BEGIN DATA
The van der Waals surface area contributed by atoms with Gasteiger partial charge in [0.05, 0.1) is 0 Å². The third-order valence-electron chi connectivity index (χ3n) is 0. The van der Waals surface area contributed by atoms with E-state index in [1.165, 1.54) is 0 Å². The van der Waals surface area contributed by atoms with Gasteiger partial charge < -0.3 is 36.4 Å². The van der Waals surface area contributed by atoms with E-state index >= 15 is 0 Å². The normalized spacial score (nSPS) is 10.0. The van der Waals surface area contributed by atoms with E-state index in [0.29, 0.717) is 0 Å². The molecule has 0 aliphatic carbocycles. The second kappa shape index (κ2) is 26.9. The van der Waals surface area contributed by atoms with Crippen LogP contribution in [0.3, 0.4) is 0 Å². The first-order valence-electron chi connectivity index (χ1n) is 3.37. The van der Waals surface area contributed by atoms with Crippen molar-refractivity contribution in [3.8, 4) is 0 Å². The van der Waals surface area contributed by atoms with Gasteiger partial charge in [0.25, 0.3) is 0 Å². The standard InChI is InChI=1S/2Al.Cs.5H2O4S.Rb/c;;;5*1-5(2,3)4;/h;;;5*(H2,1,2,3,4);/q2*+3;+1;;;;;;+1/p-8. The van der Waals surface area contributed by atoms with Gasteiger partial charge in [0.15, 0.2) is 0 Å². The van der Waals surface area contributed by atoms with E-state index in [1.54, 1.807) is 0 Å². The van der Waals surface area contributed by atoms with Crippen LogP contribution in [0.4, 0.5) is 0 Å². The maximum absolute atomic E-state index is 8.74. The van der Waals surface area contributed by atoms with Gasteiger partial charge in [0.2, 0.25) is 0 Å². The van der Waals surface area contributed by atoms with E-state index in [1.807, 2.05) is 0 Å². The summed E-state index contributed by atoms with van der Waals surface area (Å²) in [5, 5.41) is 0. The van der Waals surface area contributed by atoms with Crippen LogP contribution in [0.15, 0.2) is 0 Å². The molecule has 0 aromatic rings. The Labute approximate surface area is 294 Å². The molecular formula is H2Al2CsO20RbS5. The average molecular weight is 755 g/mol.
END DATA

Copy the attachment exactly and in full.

The van der Waals surface area contributed by atoms with Gasteiger partial charge in [0.05, 0.1) is 0 Å². The third-order valence-electron chi connectivity index (χ3n) is 0. The van der Waals surface area contributed by atoms with E-state index in [1.165, 1.54) is 0 Å². The van der Waals surface area contributed by atoms with Gasteiger partial charge < -0.3 is 36.4 Å². The van der Waals surface area contributed by atoms with E-state index >= 15 is 0 Å². The normalized spacial score (nSPS) is 10.0. The van der Waals surface area contributed by atoms with E-state index in [0.29, 0.717) is 0 Å². The molecule has 0 aliphatic carbocycles. The second kappa shape index (κ2) is 26.9. The van der Waals surface area contributed by atoms with Crippen LogP contribution in [0.3, 0.4) is 0 Å². The first-order valence-electron chi connectivity index (χ1n) is 3.37. The van der Waals surface area contributed by atoms with Crippen molar-refractivity contribution in [3.8, 4) is 0 Å². The van der Waals surface area contributed by atoms with Gasteiger partial charge in [0.25, 0.3) is 0 Å². The standard InChI is InChI=1S/2Al.Cs.5H2O4S.Rb/c;;;5*1-5(2,3)4;/h;;;5*(H2,1,2,3,4);/q2*+3;+1;;;;;;+1/p-8. The van der Waals surface area contributed by atoms with Gasteiger partial charge in [0.15, 0.2) is 0 Å². The van der Waals surface area contributed by atoms with E-state index in [1.54, 1.807) is 0 Å². The van der Waals surface area contributed by atoms with Crippen LogP contribution in [0.4, 0.5) is 0 Å². The maximum absolute atomic E-state index is 8.74. The van der Waals surface area contributed by atoms with Gasteiger partial charge in [0.2, 0.25) is 0 Å². The van der Waals surface area contributed by atoms with E-state index in [1.807, 2.05) is 0 Å². The summed E-state index contributed by atoms with van der Waals surface area (Å²) in [5, 5.41) is 0. The van der Waals surface area contributed by atoms with Crippen LogP contribution in [0.15, 0.2) is 0 Å². The molecule has 0 aromatic rings. The Labute approximate surface area is 294 Å². The molecular formula is H2Al2CsO20RbS5. The average molecular weight is 755 g/mol.